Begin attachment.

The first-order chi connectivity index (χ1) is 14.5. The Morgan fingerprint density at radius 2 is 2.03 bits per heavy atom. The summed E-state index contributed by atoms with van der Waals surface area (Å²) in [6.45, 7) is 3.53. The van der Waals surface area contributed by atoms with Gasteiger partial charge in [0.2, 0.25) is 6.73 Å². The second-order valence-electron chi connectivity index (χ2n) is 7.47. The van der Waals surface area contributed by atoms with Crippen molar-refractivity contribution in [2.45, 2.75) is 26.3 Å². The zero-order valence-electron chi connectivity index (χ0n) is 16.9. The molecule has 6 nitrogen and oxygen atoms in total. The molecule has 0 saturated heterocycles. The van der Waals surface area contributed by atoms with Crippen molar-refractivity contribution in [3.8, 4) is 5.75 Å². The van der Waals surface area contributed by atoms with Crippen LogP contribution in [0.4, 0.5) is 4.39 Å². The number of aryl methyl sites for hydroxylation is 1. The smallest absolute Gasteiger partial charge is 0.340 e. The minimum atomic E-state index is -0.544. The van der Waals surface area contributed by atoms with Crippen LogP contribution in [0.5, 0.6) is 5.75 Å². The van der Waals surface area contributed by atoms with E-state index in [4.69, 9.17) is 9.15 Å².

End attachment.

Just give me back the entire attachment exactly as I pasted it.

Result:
The first-order chi connectivity index (χ1) is 14.5. The Morgan fingerprint density at radius 2 is 2.03 bits per heavy atom. The summed E-state index contributed by atoms with van der Waals surface area (Å²) in [6.45, 7) is 3.53. The van der Waals surface area contributed by atoms with Gasteiger partial charge in [0.2, 0.25) is 6.73 Å². The second-order valence-electron chi connectivity index (χ2n) is 7.47. The van der Waals surface area contributed by atoms with Crippen molar-refractivity contribution in [2.45, 2.75) is 26.3 Å². The zero-order valence-electron chi connectivity index (χ0n) is 16.9. The molecule has 6 nitrogen and oxygen atoms in total. The molecule has 0 saturated heterocycles. The van der Waals surface area contributed by atoms with Crippen molar-refractivity contribution in [3.8, 4) is 5.75 Å². The van der Waals surface area contributed by atoms with Crippen LogP contribution in [0.4, 0.5) is 4.39 Å². The number of aryl methyl sites for hydroxylation is 1. The smallest absolute Gasteiger partial charge is 0.340 e. The minimum atomic E-state index is -0.544. The van der Waals surface area contributed by atoms with Crippen LogP contribution in [0.5, 0.6) is 5.75 Å². The van der Waals surface area contributed by atoms with E-state index in [4.69, 9.17) is 9.15 Å².